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The Theory of the Leisure Class

The Theory of the Leisure Class

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The Theory of the Leisure Class: An Economic Study of Institutions (1899), by Thorstein Veblen, is a treatise on economics and a detailed, social critique of conspicuous consumption, as a function of social class and of consumerism, derived from the social stratification of people and the division of labour, which are the social institutions of the feudal period (9th – 15th centuries) that have continued to the modern era.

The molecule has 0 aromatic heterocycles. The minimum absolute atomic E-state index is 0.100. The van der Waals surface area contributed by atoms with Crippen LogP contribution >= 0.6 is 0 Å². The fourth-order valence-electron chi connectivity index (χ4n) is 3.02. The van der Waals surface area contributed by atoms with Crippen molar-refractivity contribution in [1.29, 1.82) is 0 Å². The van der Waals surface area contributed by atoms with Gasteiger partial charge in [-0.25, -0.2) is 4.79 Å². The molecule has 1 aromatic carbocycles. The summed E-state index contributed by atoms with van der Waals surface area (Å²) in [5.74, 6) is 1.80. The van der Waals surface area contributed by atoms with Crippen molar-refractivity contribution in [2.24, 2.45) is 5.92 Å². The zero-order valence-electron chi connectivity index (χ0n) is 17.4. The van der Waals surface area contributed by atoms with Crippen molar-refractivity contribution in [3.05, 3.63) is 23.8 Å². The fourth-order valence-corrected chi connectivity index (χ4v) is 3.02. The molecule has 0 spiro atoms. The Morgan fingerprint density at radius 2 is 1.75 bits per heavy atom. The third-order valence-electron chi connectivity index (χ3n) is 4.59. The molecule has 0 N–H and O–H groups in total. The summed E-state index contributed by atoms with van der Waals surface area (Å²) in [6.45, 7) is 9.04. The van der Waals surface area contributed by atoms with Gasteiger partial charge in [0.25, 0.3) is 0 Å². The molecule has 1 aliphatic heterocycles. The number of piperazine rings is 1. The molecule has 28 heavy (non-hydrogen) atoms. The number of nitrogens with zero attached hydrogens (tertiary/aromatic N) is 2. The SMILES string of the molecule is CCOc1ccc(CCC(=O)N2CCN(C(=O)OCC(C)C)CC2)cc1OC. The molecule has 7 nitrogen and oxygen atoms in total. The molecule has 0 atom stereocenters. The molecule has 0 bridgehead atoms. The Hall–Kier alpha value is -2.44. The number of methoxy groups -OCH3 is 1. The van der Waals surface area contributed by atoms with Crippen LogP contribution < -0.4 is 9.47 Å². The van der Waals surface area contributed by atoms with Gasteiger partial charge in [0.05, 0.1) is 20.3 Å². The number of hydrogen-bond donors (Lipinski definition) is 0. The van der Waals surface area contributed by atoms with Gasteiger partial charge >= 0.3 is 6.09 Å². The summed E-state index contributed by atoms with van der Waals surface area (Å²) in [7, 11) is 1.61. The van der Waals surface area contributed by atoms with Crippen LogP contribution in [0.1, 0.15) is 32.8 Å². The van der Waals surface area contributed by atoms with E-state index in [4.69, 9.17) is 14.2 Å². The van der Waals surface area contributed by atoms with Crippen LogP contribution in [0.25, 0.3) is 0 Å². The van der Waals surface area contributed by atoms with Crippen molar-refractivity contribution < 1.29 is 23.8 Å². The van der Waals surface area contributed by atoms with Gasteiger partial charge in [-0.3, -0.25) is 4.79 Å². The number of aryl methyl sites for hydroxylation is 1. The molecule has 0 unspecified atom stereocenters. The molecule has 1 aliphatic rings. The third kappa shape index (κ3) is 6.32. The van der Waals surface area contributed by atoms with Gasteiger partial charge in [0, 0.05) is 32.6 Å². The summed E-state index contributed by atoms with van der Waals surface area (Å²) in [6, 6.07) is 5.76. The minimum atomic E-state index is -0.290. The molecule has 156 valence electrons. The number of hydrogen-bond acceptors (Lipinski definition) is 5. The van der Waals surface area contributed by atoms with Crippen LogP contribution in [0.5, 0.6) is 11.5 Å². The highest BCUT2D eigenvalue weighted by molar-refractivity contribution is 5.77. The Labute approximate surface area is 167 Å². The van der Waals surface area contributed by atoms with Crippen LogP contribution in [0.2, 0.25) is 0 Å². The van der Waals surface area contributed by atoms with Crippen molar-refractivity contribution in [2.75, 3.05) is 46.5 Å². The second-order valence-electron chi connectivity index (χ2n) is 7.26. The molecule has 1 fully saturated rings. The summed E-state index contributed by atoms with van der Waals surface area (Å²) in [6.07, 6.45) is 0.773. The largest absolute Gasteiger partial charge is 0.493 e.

That the contemporary lords of the manor, the businessmen who own the means of production, have employed themselves in the economically unproductive practices of conspicuous consumption and conspicuous leisure, which are useless activities that contribute neither to the economy nor to the material production of the useful goods and services required for the functioning of society; while it is the middle class and the working class who are usefully employed in the industrialised, productive occupations that support the whole of society.
Conducted in the late 19th century, Veblen’s socio-economic analyses of the business cycles and the consequent price politics of the U.S. economy, and of the emergent division of labour, by technocratic speciality — scientist, engineer, technologist, et al. — proved to be accurate, sociological predictions of the economic structure of an industrial society.
Excerpt from Wikipedia, ‘The Theory of the Leisure Class’